It is currently estimated that some 30-40% of Europeans are denied access to the benefits of the information society. The reasons are various but include the costs, lack of appropriate education and skills, disability and age. Access to simple Internet via dial-up modem is available to anyone having a fixed line phone and this covers most of Europe. However, technology has moved on and a combination of DSL, cable and FTTH technologies now mean that broadband is available to many Europeans.
Nevertheless, although the main concern now rests with take-up rather than access to broadband, it remains the case that individuals, communities and enterprises throughout Europe lie beyond affordable reach of broadband networks. The Digital Divide Forum Report claimed that “at least 4.7 million would-be broadband users will be excluded by commercial rollout in 2013 in the EU25.” The Report went on to say that “Under these circumstances, public intervention may be considered desirable or necessary”. The European Commission has recently opened the debate as to whether the Universal Service Obligation (USO) should be extended to include ‘basic’ broadband. You can read more about this and take part in a user survey at the European Broadband Portal at www.broadband-europe.eu.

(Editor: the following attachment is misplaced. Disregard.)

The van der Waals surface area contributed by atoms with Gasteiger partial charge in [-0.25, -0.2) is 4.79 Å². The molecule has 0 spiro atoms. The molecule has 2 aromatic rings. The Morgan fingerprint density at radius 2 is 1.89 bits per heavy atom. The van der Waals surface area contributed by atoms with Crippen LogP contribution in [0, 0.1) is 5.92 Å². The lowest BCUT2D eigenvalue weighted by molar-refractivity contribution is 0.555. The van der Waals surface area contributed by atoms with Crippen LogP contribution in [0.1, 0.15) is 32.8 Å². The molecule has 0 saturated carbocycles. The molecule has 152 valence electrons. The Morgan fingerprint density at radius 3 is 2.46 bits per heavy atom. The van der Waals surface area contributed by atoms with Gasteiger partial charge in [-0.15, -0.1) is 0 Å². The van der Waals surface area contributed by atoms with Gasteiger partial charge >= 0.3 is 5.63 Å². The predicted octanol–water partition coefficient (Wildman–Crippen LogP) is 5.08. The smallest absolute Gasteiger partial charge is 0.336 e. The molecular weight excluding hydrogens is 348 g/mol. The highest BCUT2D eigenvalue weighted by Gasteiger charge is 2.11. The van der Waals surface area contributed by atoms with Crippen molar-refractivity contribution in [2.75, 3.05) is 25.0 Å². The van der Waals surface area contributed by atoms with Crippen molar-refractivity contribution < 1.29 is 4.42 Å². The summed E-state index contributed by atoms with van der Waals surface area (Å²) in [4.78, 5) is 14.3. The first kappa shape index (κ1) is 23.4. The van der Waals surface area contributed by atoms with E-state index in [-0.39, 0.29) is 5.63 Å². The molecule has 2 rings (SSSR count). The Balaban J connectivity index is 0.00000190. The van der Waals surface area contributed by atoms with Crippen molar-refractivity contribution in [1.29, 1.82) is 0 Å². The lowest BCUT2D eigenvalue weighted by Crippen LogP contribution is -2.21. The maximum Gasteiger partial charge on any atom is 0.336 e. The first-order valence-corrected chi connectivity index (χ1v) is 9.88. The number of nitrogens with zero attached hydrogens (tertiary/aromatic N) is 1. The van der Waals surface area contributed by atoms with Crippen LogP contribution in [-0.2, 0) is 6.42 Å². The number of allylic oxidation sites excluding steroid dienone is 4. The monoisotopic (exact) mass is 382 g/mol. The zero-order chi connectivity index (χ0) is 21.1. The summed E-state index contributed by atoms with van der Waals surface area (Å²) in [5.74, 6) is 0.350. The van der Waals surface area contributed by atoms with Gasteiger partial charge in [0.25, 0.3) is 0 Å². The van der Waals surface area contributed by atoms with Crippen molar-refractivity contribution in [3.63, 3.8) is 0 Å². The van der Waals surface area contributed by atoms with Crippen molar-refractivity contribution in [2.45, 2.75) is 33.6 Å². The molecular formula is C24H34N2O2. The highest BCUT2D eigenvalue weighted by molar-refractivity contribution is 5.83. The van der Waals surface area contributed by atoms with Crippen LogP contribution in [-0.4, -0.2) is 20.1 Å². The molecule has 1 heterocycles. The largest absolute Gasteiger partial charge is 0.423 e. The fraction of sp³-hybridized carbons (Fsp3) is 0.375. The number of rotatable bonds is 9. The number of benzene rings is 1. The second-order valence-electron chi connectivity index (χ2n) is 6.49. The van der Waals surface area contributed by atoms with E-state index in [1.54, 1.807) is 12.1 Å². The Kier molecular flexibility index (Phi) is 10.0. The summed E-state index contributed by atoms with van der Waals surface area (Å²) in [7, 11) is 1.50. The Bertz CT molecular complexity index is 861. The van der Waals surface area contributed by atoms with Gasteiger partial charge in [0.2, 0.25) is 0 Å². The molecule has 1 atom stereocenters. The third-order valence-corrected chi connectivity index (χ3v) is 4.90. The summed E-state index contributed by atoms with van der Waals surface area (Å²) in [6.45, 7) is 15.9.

While many express concern at a growing Digital Divide (between people, communities and regions) resulting from limited extension of broadband networks, technology continues to progress and advances are now being made to roll out Next Generation Networks (NGNs) employing FTTP technology and providing very high bandwidth. Since Europe lags behind the US and Asia in this regard, it is clear that such networks will have an important impact on competitiveness, jobs and inclusion in the near future.
Most regions are concerned with competitiveness, jobs and inclusion and should ensure they are well informed on the issues relating to them – especially the USO and what is could mean of extended to include broadband, and the state of the art with respect to NGA and what role the regions should play in this unfolding scenario.
This workshop brings together well-informed commentators in these important fields and will provide opportunities to hear their views and to engage them in debate through Round Table Discussions and Question & Answer sessions.For more information on the association, contact:
eris@ - European Regional Information Society Association
24, Boulevard de l'Empereur B-1000 Brussels
Ph: +32 2 230 03 25 Fax: +32 2 230 92 01